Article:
Earlier this month I started a series on overcoming obstacles in writing. I began with discussing writer’s block however the mother of that obstacle is writing anxiety. Writing anxiety is the feeling of tension, worried thoughts and sometimes physical changes (such as higher blood pressure) which occurs when a person faces a writing task. It is the major negative feelings writers have when they attempt to write. In its extreme form some people become physically ill sometimes vomiting and getting headaches or body aches.
Writing anxiety may cause you to avoid writing at all costs. You might feel nervous or unable to write anything (writer’s block). You may self-sabotage any efforts when it comes to writing. One may also have symptoms that include excessive worry and unnecessary stress associated with the performance of writing.
So, how do you fight writing anxiety? First you need to find out and know what your triggers for the anxiety are. Is it due to deadlines, meeting them or creating them? Is it due to competitiveness or is it due to fear of failure? It could stem from social, professional and even academic factors. You might feel pressure from your peers, publisher or teachers. After you pinpoint the triggers of why you feel anxious when it comes to writing then you can effectively fight it. Often the anxiety you feel is situational and you should pay attention to situations that cause it and avoid them.
Some ways to combat writing anxiety include getting a writing buddy or peer that will help you feel more relaxed as you write. That person should be someone you like and trust who is encouraging and wants to see you succeed. Another way is to avoid being isolated by becoming apart of a writing group. Often writers are loners but that is not necessarily healthy. Instead of isolating yourself join a local writing group where you can leave your office (home or otherwise) to meet with like minded writers.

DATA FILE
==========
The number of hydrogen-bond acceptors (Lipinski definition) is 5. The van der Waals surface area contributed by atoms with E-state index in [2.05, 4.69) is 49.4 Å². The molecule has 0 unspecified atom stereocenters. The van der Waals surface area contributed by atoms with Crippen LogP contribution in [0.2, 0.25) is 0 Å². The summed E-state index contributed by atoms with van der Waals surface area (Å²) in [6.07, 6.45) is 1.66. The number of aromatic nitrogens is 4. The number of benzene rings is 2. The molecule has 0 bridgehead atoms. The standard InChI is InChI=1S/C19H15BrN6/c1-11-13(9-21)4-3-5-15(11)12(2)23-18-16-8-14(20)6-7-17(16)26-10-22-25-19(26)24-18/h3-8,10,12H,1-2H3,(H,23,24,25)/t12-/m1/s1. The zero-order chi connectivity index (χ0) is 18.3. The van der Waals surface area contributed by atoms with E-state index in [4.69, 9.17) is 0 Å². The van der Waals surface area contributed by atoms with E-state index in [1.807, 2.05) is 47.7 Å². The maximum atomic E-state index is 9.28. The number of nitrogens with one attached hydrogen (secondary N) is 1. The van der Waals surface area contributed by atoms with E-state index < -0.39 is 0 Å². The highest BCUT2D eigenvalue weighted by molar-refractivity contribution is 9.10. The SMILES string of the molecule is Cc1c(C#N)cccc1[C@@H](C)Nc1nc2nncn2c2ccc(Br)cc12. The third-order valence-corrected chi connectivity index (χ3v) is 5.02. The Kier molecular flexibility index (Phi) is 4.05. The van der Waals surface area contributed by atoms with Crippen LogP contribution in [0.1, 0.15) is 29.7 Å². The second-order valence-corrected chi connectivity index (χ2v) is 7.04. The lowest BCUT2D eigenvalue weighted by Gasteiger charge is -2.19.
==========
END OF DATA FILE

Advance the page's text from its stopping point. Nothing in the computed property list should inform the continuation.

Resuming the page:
The best way to fight the obstacle is to identify your strengths as a writer and person. This will help you reverse the negative thought patterns that feed your anxiety. Another thing to do is to think of writing as a craft that requires practice for you to master it. As you think of writing as craft you can deem yourself to be an apprentice of sorts learning to become the best you can be at the craft. Also, you should try to change your writing mode sometimes and not get stuck in a rut. Better still, do what you want your audience to do with your finished project: read. Reading will help you overcome your anxiety and give you something different to do for the time being while developing your creativity.
Writing anxiety doesn’t have to be debilitating and stop you from completing your career goals. These were just the basics but good insights on how to overcome this obstacle. Once you conquer the monster you can create your masterpiece and finish the task at hand: writing.